Moth Night 2017

Silver Y (Autographa gamma)
Viewed up-close, moths show a dazzling range of colours and patterns as well as a wonderful variety of wing and body shapes. The Silver Y (Autographa gamma) is named for the metallic silver mark on its forewing. Image by Oliver Haines.

What and when is moth night?

Moth Night 2017 takes place from Thursday 12th to Saturday 14th October. Organised by Atropos and Butterfly Conservation, this annual event aims to increase public awareness of moths and also to provide an organised period of recording by moth enthusiasts around the UK. The theme of the 2017 Moth Night is “Ivy and Sugaring”.

Why “Ivy and Sugaring”?

During September and October, ivy blossom provides a major source of nectar and pollen and so attracts a wide range of insects including honey bees, late-season butterflies, hoverflies and moths. Searching ivy blossom by torchlight is therefore a useful way of finding and surveying moths at this time of year and can be particularly productive between mid-September and mid-October. Sites should be scoped out during the daytime and then visited again at least one hour following dusk, using a torch to locate and identify the moths.

Sugaring is a useful technique for attracting moth species that may not be easy to catch using a moth trap. (It is also a good alternative if you don’t have access to a light trap). It involves painting a tree trunk or wooden post with a sweet sticky mixture and then going back after dark to see what has arrived. As many moth species feed on nectar, sap and honeydew, the sweet sugaring mix is particularly attractive to them. This useful guide from Butterfly Conservation includes a recipe, as well as lots of information about other methods of surveying moths without a moth trap.

How do I take part in Moth Night?

You can take part in Moth Night in any way you choose. If you have a moth trap then you can run this in your or garden or further afield. If you don’t have your own trap then you can look for moths that are attracted to your windows from the house lights, go for a walk to search local ivy blossom, or you might want to attend or organise a public event. For details of events in your area, take a look at the map on the Moth Night website.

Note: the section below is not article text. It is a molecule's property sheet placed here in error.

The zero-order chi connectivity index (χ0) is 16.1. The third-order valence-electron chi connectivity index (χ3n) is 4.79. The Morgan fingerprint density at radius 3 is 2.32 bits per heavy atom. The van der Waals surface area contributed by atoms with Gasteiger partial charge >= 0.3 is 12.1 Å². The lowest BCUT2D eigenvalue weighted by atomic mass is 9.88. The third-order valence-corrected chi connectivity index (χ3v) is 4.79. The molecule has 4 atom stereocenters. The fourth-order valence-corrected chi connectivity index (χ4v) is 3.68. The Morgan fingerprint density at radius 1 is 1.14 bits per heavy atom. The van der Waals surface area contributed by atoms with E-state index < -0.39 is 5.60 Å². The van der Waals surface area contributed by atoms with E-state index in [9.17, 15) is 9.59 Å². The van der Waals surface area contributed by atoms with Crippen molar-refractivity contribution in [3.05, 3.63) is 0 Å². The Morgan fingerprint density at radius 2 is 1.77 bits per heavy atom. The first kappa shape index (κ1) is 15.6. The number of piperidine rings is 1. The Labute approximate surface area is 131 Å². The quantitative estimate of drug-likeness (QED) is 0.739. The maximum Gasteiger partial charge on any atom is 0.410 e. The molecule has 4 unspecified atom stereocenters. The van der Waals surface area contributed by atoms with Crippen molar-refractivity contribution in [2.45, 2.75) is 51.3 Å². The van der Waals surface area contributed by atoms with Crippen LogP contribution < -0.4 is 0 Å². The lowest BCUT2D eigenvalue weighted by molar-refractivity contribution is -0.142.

Where and how do I submit my sightings?

Records of the moths you have seen should be submitted via the Moth Night online recording form. All of this information will be incorporated into the national dataset, helping to providing a comprehensive view of moth populations and distributions around the country. Full details and a list of FAQs about submitting your results can be viewed on the Moth Night website.

Help! What species of moth is this?

A good moth guide is invaluable for both the beginner and seasoned moth enthusiast. Below you will find a list of some of our best-loved moth ID guides:

Moths of Great Britain and Ireland

Field Guide to the Moths of Great Britain and Ireland
Paul Waring & Martin Townsend  

Alongside the comprehensive text descriptions, moths are illustrated in their natural resting postures. There are also paintings of different forms, underwings and other details to help with identification.

 

Moths of Great Britain and Ireland

Concise Guide to the Moths of Great Britain and Ireland
Martin Townsend & Paul Waring

This is a great practical solution for every active moth enthusiast and is ideal for use in the field. Concise field descriptions written by leading moth experts Paul Waring and Martin Townsend feature opposite colour plates illustrated by Richard Lewington.

 

Micro Moths of Great Britain and Ireland

Field Guide to the Micro Moths of Great Britain and Ireland
Phil Sterling & Mark Parsons

The most comprehensive field guide to micro-moths ever published, making this fascinating and important group of insects accessible to the general naturalist. It describes all the families of micro-moth and covers 1033 species with beautiful art and photographs.

 

Britain's Day-Flying Moths

Britain’s Day-Flying Moths
David Newland, Robert Still & Andy Swash

This concise photographic field guide will help you identify any of the 155 day-flying moths found in Britain and Ireland. Combining stunning photographs, authoritative text, and an easy-to-use design, Britain’s Day-Flying Moths makes a perfect travelling companion.

 

Can you recommend a moth trap?

For an introduction to the main types of moth traps and answers to our most frequently asked moth trap questions, take a look a the NHBS Guide to Moth Traps. We have also included a list here of some of our best-selling traps.

6V 12V Portable Heath Moth Trap

6W 12V Portable Heath Moth Trap

This small compact 6W moth trap runs from a 12 volt rechargeable battery with a minimum rating of 12Ah. The trap is lightweight and can be fully dismantled for easy transport.

 

 

Flatpack Skinner Moth Trap with Electrics

Flatpack Skinner Moth Trap with Electrics

Constructed from FSC certified European birch plywood, this trap slots together easily without the need for any tools. It has a 240V lighting system fitted and includes a 25W blue black bulb.

 

Mobile 15W Actinic Skinner Moth Trap

Mobile 15W Actinic Skinner Moth Trap

This trap is particularly suitable for garden use. Easily assembled, it folds flat for storage or transportation. It is designed so you can access the catch whilst the bulb is still on.

 

Twin 30W Actinic Robinson Moth Trap

Twin 30W Actinic Robinson Moth Trap

The Robinson is the traditional design of moth trap, and offers maxiumum catch rates and retention. This trap is particularly suited to unattended overnight operation.

Our full range of moth books and moth traps can be viewed at nhbs.com

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